Asthma Management Failure in Emergency Department Linked to Genetic Factors
A selection of 53 candidate SNPs were examined and were chosen for prior correlation with asthma.
Management failure in emergency departments in children with asthma has been associated with 3 single nucleotide polymorphisms (SNP), according to a study published in Pediatric Pulmonology. These genetic factors can supplement clinical predictors in assessing emergency cases in pediatric asthma.
This prospective study included 491 children with moderate to acute asthma, all of whom were white and whose ages ranged between 1 and 17 years. The majority were younger than 6 years (73.7%), had episodic asthma (77.0%), had a virus detected (61.3%), and were boys (64.6%). Standard treatment was administered and included either oral prednisone in <1 hour of triage or 2 mg/kg of prednisone, along with inhaled salbutamol plus ipratropium bromide, depending on the severity of the individual's condition.
The primary objective was to find factors related to emergency department management failure, defined as active asthma management ≥8 hours, returning to the emergency department within 3 days, or hospitalization. A selection of 53 candidate SNPs were examined and were chosen for prior correlation with asthma. Logistic regression with adjustments for clinical predictors of management failure was used to investigate correlations between SNPs and management failure.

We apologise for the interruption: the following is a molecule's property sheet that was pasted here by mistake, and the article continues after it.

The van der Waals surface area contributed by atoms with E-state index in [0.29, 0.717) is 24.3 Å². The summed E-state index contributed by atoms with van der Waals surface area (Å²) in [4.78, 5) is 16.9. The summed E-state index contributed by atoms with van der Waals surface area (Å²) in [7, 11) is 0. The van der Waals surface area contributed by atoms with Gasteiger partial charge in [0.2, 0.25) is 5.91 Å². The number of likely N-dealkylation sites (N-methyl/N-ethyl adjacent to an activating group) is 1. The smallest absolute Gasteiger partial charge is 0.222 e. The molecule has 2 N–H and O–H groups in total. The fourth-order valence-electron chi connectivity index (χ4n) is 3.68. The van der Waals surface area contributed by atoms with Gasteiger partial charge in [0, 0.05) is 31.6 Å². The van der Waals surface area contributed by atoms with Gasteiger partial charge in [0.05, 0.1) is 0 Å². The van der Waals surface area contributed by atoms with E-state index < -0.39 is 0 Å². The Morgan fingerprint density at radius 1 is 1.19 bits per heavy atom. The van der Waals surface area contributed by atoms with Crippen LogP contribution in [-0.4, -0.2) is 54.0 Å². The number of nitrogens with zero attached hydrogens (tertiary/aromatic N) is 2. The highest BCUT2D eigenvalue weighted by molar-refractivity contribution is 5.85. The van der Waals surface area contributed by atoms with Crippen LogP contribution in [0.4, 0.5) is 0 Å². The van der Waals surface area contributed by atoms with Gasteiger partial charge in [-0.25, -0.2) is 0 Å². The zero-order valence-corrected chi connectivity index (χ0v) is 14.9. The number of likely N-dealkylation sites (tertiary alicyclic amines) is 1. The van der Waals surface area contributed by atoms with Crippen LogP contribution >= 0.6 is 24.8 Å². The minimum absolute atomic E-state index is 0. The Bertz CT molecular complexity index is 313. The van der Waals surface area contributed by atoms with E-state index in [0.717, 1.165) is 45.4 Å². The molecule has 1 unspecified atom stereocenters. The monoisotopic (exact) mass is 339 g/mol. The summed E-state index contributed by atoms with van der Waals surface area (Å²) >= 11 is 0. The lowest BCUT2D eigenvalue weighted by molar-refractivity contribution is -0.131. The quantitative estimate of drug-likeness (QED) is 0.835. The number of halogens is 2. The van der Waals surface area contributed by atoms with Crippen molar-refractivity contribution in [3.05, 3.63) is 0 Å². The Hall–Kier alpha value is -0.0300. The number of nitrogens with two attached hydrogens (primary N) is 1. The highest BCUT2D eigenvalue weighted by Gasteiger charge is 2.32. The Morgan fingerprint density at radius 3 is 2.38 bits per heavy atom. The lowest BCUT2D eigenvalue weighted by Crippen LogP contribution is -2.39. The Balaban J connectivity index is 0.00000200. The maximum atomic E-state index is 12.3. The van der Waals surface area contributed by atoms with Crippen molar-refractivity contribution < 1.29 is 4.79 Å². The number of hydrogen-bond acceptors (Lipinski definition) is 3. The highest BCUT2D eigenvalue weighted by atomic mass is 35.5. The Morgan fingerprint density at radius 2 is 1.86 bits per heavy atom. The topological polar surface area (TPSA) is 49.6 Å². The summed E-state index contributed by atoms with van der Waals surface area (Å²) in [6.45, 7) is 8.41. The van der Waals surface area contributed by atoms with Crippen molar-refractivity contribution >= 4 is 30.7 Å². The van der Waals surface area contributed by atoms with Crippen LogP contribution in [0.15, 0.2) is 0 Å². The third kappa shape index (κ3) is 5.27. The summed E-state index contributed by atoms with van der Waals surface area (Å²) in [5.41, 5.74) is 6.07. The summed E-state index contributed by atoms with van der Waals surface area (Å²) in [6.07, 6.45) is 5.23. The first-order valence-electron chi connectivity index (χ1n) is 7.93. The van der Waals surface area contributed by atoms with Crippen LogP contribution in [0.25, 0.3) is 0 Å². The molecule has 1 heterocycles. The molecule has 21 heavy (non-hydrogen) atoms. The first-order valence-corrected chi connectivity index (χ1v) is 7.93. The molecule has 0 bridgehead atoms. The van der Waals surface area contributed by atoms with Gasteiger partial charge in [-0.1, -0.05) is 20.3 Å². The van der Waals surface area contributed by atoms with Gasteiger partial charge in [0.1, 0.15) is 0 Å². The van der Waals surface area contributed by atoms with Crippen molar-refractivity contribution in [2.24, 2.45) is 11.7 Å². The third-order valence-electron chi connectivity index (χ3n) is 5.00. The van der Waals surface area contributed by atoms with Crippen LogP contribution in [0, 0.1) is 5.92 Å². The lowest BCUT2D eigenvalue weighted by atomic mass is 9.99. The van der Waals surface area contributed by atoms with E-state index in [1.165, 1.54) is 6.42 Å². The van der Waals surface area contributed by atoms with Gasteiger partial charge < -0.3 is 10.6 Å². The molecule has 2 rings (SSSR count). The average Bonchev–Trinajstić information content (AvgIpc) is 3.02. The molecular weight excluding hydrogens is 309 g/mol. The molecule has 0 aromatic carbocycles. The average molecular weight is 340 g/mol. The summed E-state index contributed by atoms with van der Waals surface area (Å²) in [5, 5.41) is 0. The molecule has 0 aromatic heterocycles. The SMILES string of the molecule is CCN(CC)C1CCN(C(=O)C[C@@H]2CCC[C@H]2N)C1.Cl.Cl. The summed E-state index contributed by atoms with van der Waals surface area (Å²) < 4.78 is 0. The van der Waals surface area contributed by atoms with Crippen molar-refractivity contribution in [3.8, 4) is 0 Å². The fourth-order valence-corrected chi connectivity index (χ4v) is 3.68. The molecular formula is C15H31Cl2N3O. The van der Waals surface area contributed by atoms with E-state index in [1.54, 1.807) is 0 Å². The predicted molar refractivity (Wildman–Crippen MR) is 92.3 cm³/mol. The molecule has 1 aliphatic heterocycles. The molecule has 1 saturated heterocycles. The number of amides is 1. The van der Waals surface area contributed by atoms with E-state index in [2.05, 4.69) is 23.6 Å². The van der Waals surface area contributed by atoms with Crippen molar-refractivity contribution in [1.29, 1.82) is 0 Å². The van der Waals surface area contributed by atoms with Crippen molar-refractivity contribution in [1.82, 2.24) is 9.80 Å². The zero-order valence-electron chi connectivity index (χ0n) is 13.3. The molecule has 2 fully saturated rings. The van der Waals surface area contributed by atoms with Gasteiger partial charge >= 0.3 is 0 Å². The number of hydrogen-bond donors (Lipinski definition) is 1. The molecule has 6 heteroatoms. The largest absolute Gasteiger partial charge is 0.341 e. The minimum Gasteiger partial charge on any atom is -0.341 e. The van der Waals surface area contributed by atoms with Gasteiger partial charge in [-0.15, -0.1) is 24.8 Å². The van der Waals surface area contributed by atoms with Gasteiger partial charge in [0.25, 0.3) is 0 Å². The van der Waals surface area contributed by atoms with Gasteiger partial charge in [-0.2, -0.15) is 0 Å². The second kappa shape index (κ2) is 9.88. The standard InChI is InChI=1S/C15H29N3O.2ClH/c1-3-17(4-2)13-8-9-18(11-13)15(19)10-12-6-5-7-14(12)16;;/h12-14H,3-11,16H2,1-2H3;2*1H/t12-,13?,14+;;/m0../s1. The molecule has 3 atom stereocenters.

A significant association was found between emergency department management failure and rs295137 in the Spermatogenesis Associated Serine Rich 2 Like (SPATS2L) gene (odds ratio [OR], 1.77; 95% CI, 1.17-2.68; P =.006). The SNPs rs7037276 and rs1342326 in the interleukin-33 (IL-33) gene were associated with lower odds of management failure (OR, 0.55 [95% CI, 0.33-0.90]; P =.02 and OR, 0.52 [95% CI, 0.32-0.86]; P =.01, respectively). The final multivariate model had significantly better predictive performance than the original model when these 3 SNPs were added (P =.0004).
Limitations to this study included the difficulty of correctly diagnosing asthma in children of preschool age, the inability to discern whether SNPs affected therapy response or the primary outcome through a clinical parameter that was not measured, and the exclusive selection of white children.
The researchers identified “one SNP in SPATS2L and two SNPs in IL-33 that are associated with significantly higher and lower odds of [emergency department] management failure in children presenting with a moderate-to-severe asthma exacerbation, respectively. While the exact roles of these SNPs need to be validated in prospective or functional studies, our findings would support their role in the modulation of treatment response to acute care in children with asthma.”
Tse SM, Krajinovic M, Chauhan BF, et al. Genetic determinants of acute asthma therapy response in children with moderate-to-severe asthma exacerbations [published online January 15, 2019]. Pediatr Pulmonol. doi:10.1002/ppul.24247